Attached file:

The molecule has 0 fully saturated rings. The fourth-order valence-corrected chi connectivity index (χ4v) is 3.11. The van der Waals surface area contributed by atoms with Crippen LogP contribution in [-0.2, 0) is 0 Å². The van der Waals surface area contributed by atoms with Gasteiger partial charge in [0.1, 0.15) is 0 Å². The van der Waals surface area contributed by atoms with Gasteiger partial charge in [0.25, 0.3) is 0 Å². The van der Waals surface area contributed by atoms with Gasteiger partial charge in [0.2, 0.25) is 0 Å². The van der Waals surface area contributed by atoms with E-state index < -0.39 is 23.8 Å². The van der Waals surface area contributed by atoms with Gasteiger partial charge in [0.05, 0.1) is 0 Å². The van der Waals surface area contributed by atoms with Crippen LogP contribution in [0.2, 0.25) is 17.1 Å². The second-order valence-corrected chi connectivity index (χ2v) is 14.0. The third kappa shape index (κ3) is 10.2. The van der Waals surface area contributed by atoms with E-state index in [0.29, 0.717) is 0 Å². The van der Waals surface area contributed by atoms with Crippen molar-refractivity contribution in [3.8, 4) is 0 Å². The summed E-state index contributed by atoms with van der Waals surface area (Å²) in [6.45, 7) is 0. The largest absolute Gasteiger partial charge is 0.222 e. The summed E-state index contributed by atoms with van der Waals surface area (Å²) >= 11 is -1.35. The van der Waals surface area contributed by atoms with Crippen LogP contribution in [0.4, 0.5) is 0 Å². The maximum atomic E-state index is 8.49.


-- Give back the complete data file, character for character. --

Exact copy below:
The molecule has 0 fully saturated rings. The fourth-order valence-corrected chi connectivity index (χ4v) is 3.11. The van der Waals surface area contributed by atoms with Crippen LogP contribution in [-0.2, 0) is 0 Å². The van der Waals surface area contributed by atoms with Gasteiger partial charge in [0.1, 0.15) is 0 Å². The van der Waals surface area contributed by atoms with Gasteiger partial charge in [0.25, 0.3) is 0 Å². The van der Waals surface area contributed by atoms with Gasteiger partial charge in [0.2, 0.25) is 0 Å². The van der Waals surface area contributed by atoms with E-state index < -0.39 is 23.8 Å². The van der Waals surface area contributed by atoms with Gasteiger partial charge in [0.05, 0.1) is 0 Å². The van der Waals surface area contributed by atoms with Crippen LogP contribution in [0.2, 0.25) is 17.1 Å². The second-order valence-corrected chi connectivity index (χ2v) is 14.0. The third kappa shape index (κ3) is 10.2. The van der Waals surface area contributed by atoms with E-state index in [0.29, 0.717) is 0 Å². The van der Waals surface area contributed by atoms with Crippen molar-refractivity contribution in [3.8, 4) is 0 Å². The summed E-state index contributed by atoms with van der Waals surface area (Å²) in [6.45, 7) is 0. The largest absolute Gasteiger partial charge is 0.222 e. The summed E-state index contributed by atoms with van der Waals surface area (Å²) >= 11 is -1.35. The van der Waals surface area contributed by atoms with Crippen LogP contribution in [0.4, 0.5) is 0 Å². The maximum atomic E-state index is 8.49.